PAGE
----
Python: Continuing to next iteration in outer loop

Python: Continuing to next iteration in outer loop

for ii in range(200):
    for jj in range(200, 400):
        ...block0...
        if something:
            break
    else:
        ...block1...

Break will break the inner loop, and block1 wont be executed (it will run only if the inner loop is exited normally).

for i in ...:
    for j in ...:
        for k in ...:
            if something:
                # continue loop i

In a general case, when you have multiple levels of looping and break does not work for you (because you want to continue one of the upper loops, not the one right above the current one), you can do one of the following

Refactor the loops you want to escape from into a function

def inner():
    for j in ...:
        for k in ...:
            if something:
                return


for i in ...:
    inner()

The disadvantage is that you may need to pass to that new function some variables, which were previously in scope. You can either just pass them as parameters, make them instance variables on an object (create a new object just for this function, if it makes sense), or global variables, singletons, whatever (ehm, ehm).

Or you can define inner as a nested function and let it just capture what it needs (may be slower?)

for i in ...:
    def inner():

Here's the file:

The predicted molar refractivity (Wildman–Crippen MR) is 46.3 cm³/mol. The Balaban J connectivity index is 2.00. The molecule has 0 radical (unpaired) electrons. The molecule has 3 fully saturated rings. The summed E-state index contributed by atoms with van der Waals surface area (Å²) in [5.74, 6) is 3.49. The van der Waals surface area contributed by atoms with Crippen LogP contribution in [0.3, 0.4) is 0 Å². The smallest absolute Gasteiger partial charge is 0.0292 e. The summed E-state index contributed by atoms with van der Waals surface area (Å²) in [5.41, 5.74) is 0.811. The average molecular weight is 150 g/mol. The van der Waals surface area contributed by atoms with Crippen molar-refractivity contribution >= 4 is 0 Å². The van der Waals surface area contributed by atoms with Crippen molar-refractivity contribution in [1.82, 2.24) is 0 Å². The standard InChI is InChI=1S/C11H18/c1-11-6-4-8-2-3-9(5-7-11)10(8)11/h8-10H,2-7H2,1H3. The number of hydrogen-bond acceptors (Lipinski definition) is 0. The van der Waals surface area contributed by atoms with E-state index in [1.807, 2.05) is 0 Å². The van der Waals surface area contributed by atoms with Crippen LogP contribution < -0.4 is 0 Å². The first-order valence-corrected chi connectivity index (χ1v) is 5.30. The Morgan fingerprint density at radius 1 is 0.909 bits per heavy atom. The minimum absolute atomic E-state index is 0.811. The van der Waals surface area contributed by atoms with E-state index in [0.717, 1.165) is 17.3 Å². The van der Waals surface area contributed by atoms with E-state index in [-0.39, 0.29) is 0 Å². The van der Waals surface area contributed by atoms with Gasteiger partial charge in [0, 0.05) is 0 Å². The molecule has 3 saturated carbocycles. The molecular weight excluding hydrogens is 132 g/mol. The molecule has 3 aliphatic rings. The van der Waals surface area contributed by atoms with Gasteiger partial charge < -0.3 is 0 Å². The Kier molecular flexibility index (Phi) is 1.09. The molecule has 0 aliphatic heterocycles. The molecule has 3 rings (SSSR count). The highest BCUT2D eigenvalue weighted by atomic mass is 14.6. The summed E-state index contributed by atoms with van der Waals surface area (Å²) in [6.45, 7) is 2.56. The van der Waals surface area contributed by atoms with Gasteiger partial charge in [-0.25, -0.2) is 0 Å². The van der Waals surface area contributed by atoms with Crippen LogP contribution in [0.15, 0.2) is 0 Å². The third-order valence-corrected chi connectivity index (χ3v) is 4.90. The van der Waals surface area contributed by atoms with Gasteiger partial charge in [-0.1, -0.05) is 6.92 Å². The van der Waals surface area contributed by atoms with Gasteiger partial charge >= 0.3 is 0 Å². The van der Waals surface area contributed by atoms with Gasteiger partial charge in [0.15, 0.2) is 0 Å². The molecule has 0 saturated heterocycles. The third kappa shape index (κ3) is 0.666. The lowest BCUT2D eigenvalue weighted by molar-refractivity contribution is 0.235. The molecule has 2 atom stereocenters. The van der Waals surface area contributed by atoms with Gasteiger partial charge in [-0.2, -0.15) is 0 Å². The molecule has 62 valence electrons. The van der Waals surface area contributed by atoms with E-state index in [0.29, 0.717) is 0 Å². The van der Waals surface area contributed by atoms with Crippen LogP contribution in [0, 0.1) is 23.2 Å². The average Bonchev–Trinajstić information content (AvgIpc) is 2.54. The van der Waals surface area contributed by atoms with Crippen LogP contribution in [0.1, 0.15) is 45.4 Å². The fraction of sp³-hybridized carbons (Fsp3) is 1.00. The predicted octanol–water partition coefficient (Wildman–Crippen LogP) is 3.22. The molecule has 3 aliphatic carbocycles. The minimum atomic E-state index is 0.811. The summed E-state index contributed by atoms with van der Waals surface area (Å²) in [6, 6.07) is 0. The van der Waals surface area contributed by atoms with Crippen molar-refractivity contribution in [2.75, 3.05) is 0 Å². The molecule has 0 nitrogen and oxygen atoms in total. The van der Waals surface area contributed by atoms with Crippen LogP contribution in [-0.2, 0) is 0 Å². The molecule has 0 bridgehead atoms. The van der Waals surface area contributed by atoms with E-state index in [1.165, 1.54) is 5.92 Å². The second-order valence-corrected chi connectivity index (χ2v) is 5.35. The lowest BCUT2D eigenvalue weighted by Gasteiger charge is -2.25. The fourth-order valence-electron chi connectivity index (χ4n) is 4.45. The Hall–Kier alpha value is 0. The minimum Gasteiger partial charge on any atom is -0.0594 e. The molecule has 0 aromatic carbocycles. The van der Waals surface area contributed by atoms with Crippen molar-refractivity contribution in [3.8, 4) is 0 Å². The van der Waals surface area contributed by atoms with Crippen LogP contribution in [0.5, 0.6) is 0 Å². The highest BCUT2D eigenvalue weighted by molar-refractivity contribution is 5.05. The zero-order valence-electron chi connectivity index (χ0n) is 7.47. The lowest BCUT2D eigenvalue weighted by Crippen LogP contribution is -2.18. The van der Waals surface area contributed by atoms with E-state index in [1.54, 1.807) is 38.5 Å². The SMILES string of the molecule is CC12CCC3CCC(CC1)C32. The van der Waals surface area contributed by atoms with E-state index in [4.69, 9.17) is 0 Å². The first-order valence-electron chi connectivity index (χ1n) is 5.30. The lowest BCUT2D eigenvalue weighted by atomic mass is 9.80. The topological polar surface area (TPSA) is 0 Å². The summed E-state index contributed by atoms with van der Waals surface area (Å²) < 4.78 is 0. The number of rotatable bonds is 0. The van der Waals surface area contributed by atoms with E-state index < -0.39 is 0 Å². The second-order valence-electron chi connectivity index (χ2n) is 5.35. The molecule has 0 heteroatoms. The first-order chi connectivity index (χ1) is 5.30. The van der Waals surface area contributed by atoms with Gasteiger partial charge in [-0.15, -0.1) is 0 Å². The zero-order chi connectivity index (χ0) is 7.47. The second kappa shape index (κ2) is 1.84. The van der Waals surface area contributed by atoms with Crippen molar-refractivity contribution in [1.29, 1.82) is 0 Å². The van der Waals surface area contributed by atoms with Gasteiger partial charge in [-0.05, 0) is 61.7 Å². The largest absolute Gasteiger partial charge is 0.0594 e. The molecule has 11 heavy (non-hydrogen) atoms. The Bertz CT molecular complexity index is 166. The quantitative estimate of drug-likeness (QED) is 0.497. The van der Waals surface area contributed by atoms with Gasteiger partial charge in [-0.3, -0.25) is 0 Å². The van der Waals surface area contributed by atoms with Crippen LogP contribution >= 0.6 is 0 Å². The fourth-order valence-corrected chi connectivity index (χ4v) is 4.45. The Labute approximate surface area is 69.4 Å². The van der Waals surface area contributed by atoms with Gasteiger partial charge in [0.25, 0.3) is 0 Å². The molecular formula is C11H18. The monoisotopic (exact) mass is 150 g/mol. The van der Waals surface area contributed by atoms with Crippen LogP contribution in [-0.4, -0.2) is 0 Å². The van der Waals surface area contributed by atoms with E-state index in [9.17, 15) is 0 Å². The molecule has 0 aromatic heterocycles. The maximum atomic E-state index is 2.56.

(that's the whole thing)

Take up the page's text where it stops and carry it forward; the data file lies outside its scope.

for j in ...:
            for k in ...:
                if something:
                    return
    inner()

Use exceptions

Philosophically, this is what exceptions are for, breaking the program flow through the structured programming building blocks (if, for, while) when necessary.

The advantage is that you dont have to break the single piece of code into multiple parts. This is good if it is some kind of computation that you are designing while writing it in Python. Introducing abstractions at this early point may slow you down.

Bad thing with this approach is that interpreter/compiler authors usually assume that exceptions are exceptional and optimize for them accordingly.

class ContinueI(Exception):
    pass


continue_i = ContinueI()

for i in ...:
    try:
        for j in ...:
            for k in ...:
                if something:
                    raise continue_i
    except ContinueI:
        continue

Create a special exception class for this, so that you dont risk accidentally silencing some other exception.

Something else entirely

I am sure there are still other solutions.

Python: Continuing to next iteration in outer loop

In other languages you can label the loop and break from the labelled loop. Python Enhancement Proposal (PEP) 3136 suggested adding these to Python but Guido rejected it:

However, Im rejecting it on the basis that code so complicated to
require this feature is very rare. In most cases there are existing
work-arounds that produce clean code, for example using return.
While Im sure there are some (rare) real cases where clarity of the
code would suffer from a refactoring that makes it possible to use
return, this is offset by two issues:

  1. The complexity added to the language, permanently. This affects not
    only all Python implementations, but also every source analysis tool,
    plus of course all documentation for the language.

  2. My expectation that the feature will be abused more than it will be
    used right, leading to a net decrease in code clarity (measured across
    all Python code written henceforth). Lazy programmers are everywhere,
    and before you know it you have an incredible mess on your hands of
    unintelligible code.

So if thats what you were hoping for youre out of luck, but look at one of the other answers as there are good options there.

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